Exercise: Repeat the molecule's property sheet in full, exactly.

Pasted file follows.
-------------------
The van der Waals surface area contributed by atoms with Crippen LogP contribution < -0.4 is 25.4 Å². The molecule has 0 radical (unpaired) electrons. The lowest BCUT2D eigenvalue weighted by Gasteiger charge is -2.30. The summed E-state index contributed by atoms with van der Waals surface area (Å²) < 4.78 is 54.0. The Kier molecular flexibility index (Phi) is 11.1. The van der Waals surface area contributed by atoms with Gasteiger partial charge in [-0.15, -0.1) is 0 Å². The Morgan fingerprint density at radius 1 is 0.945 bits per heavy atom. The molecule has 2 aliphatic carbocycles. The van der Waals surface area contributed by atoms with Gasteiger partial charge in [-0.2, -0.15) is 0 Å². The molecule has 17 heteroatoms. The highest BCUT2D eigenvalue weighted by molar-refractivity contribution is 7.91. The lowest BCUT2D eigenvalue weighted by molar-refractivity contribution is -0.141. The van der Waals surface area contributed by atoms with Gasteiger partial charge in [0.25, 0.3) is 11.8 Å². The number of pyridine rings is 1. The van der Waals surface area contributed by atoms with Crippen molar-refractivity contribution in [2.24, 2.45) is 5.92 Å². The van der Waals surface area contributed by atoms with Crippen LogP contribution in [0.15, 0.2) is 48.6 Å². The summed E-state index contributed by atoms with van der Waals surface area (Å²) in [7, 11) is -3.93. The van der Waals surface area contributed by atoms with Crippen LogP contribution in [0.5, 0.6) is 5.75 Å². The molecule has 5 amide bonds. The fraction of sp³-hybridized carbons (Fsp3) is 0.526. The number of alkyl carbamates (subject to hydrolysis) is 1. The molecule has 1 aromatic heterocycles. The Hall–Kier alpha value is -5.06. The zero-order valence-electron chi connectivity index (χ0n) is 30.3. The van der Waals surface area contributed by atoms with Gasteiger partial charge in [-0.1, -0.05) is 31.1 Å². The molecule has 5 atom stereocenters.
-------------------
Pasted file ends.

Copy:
The van der Waals surface area contributed by atoms with Crippen LogP contribution < -0.4 is 25.4 Å². The molecule has 0 radical (unpaired) electrons. The lowest BCUT2D eigenvalue weighted by Gasteiger charge is -2.30. The summed E-state index contributed by atoms with van der Waals surface area (Å²) < 4.78 is 54.0. The Kier molecular flexibility index (Phi) is 11.1. The van der Waals surface area contributed by atoms with Gasteiger partial charge in [-0.15, -0.1) is 0 Å². The Morgan fingerprint density at radius 1 is 0.945 bits per heavy atom. The molecule has 2 aliphatic carbocycles. The van der Waals surface area contributed by atoms with Gasteiger partial charge in [-0.2, -0.15) is 0 Å². The molecule has 17 heteroatoms. The highest BCUT2D eigenvalue weighted by molar-refractivity contribution is 7.91. The lowest BCUT2D eigenvalue weighted by molar-refractivity contribution is -0.141. The van der Waals surface area contributed by atoms with Gasteiger partial charge in [0.25, 0.3) is 11.8 Å². The number of pyridine rings is 1. The van der Waals surface area contributed by atoms with Crippen molar-refractivity contribution in [2.24, 2.45) is 5.92 Å². The van der Waals surface area contributed by atoms with Crippen LogP contribution in [0.15, 0.2) is 48.6 Å². The summed E-state index contributed by atoms with van der Waals surface area (Å²) in [7, 11) is -3.93. The van der Waals surface area contributed by atoms with Crippen LogP contribution in [0.5, 0.6) is 5.75 Å². The molecule has 5 amide bonds. The fraction of sp³-hybridized carbons (Fsp3) is 0.526. The number of alkyl carbamates (subject to hydrolysis) is 1. The molecule has 1 aromatic heterocycles. The Hall–Kier alpha value is -5.06. The zero-order valence-electron chi connectivity index (χ0n) is 30.3. The van der Waals surface area contributed by atoms with Gasteiger partial charge in [-0.1, -0.05) is 31.1 Å². The molecule has 5 atom stereocenters.